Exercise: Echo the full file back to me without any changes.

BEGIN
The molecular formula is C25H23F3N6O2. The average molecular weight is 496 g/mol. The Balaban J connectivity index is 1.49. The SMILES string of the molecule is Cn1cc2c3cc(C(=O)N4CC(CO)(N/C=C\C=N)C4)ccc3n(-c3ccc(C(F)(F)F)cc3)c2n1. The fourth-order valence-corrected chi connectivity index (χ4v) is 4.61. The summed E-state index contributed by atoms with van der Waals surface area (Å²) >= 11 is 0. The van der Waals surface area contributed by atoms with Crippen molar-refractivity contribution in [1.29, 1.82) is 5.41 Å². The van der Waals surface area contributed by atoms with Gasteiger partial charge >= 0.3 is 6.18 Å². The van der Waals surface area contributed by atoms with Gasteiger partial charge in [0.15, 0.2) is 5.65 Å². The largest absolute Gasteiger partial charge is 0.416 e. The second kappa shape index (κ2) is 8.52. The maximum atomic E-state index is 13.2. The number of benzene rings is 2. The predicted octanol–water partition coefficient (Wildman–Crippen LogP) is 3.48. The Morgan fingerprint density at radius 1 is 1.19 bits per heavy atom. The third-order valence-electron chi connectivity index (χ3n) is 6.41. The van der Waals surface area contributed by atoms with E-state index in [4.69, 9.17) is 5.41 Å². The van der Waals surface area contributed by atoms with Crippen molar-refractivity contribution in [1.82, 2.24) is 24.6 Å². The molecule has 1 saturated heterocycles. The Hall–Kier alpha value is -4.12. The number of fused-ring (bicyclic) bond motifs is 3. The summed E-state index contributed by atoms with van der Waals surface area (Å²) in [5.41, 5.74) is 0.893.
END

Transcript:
The molecular formula is C25H23F3N6O2. The average molecular weight is 496 g/mol. The Balaban J connectivity index is 1.49. The SMILES string of the molecule is Cn1cc2c3cc(C(=O)N4CC(CO)(N/C=C\C=N)C4)ccc3n(-c3ccc(C(F)(F)F)cc3)c2n1. The fourth-order valence-corrected chi connectivity index (χ4v) is 4.61. The summed E-state index contributed by atoms with van der Waals surface area (Å²) >= 11 is 0. The van der Waals surface area contributed by atoms with Crippen molar-refractivity contribution in [1.29, 1.82) is 5.41 Å². The van der Waals surface area contributed by atoms with Gasteiger partial charge >= 0.3 is 6.18 Å². The van der Waals surface area contributed by atoms with Gasteiger partial charge in [0.15, 0.2) is 5.65 Å². The largest absolute Gasteiger partial charge is 0.416 e. The second kappa shape index (κ2) is 8.52. The maximum atomic E-state index is 13.2. The number of benzene rings is 2. The predicted octanol–water partition coefficient (Wildman–Crippen LogP) is 3.48. The Morgan fingerprint density at radius 1 is 1.19 bits per heavy atom. The third-order valence-electron chi connectivity index (χ3n) is 6.41. The van der Waals surface area contributed by atoms with E-state index in [4.69, 9.17) is 5.41 Å². The van der Waals surface area contributed by atoms with Crippen molar-refractivity contribution in [1.82, 2.24) is 24.6 Å². The molecule has 1 saturated heterocycles. The Hall–Kier alpha value is -4.12. The number of fused-ring (bicyclic) bond motifs is 3. The summed E-state index contributed by atoms with van der Waals surface area (Å²) in [5.41, 5.74) is 0.893.